For seven innings Friday night, it looked as if the Braves’ Friday good fortunes and Chipper Jones’ hot bat wouldn’t be enough to offset the left arm of Dodgers pitcher Chris Capuano.
But the bottom of the batting order started a two-out, two-run rally in the eighth inning rally to tie, and the Braves pulled out a 4-3 win on Juan Francisco’s pinch-hit single with two out in the 11th inning of a series opener at Turner Field.
“Down two runs we came back and battled, tied the ballgame — a lot of great things going on today,” said manager Fredi Gonzalez, whose Braves won their fourth in a row since dropping the opener of a seven-game homestand.
David Ross and Paul Janish had consecutive two-out singles before Francisco lashed an opposite-field hit to left off Jamey Wright, sending a charge through a chopping and chanting crowd of 33,093 and starting a celebration on the field as teammates raced from the dugout to mob Francisco.
“Going into extra innings you’re on the edge of your seat, anything can happen,” said Janish, who had three hits including another two-out hit to start the eighth-inning rally. “The biggest thing is to win games like that, because they’re so emotionally involved. It’s kind of a kick in the pants if you don’t find a way to win them. It’s definitely a sign – good teams tend to find a way to win those games.”
Jason Heyward’s two-out single in the eighth drove in the tying run for the Braves, who collected their 18th win in 23 games and raised their Friday record to a stunning 17-2.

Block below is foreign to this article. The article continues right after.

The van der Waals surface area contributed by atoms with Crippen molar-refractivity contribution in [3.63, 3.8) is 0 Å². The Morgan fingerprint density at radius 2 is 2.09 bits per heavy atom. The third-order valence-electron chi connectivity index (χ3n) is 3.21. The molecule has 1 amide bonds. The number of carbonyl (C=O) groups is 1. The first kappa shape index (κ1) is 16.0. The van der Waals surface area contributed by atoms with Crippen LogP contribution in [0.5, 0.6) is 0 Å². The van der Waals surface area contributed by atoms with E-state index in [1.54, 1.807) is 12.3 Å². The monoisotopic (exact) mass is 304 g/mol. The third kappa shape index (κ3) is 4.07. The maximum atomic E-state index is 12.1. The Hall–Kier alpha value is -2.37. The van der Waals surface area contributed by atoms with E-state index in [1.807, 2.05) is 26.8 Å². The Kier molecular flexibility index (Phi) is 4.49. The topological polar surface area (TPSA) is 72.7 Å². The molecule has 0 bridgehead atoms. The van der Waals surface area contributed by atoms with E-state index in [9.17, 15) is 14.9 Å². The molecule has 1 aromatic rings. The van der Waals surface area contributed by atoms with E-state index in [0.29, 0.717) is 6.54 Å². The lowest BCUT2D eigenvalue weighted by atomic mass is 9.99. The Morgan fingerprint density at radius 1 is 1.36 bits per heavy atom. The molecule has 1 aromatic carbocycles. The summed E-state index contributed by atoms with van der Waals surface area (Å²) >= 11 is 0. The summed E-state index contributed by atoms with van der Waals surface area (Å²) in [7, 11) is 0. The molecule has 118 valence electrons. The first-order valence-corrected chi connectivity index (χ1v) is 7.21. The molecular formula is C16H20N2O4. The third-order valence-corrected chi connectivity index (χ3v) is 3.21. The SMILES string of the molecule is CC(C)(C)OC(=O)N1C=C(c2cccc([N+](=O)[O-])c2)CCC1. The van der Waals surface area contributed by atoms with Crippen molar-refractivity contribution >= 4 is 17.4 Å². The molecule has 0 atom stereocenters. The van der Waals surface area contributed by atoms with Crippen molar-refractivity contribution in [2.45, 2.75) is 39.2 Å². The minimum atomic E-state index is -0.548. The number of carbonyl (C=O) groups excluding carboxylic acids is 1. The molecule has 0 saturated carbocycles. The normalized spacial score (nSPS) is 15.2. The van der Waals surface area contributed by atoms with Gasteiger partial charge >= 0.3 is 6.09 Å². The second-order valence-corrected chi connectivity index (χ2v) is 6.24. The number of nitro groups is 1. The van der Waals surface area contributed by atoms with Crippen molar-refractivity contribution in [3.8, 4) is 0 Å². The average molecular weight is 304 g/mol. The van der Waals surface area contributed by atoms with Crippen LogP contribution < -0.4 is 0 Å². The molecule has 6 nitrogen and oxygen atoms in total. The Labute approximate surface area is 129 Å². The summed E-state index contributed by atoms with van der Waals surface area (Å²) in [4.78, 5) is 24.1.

“We were able to hang in there and get some runners home late, and put up some tough at-bats against their pitchers out of the bullpen,” Heyward said after the Braves improved to 6-1 in extra-inning games.
The usual pull-hitting Francisco’s rare hit to left gave them their ninth walkoff win and the Braves moved to a season-high 21 games over .500 (70-49).
“We string a couple together and then Juan – that was huge coming off the bench, and being able to stick a ball in the outfield with two outs right there,” Janish said. “You really can’t say enough about that.”
Francisco, is 14-for-31 (.451) with 10 RBIs in his past 16 games, split between pinch-hitting and backup third-base duties.
“He’s been getting some playing time and he’s swinging the bat,” Gonzalez said. “A hell of an at-bat there.”
The Braves had a prime opportunity to win in the 10th, after Michael Bourn singled with one out, stole second and went to third on catcher Matt Treanor’s throwing error. But Martin Prado struck out, and after Heyward walked and stole second, Jones flied out to end the inning.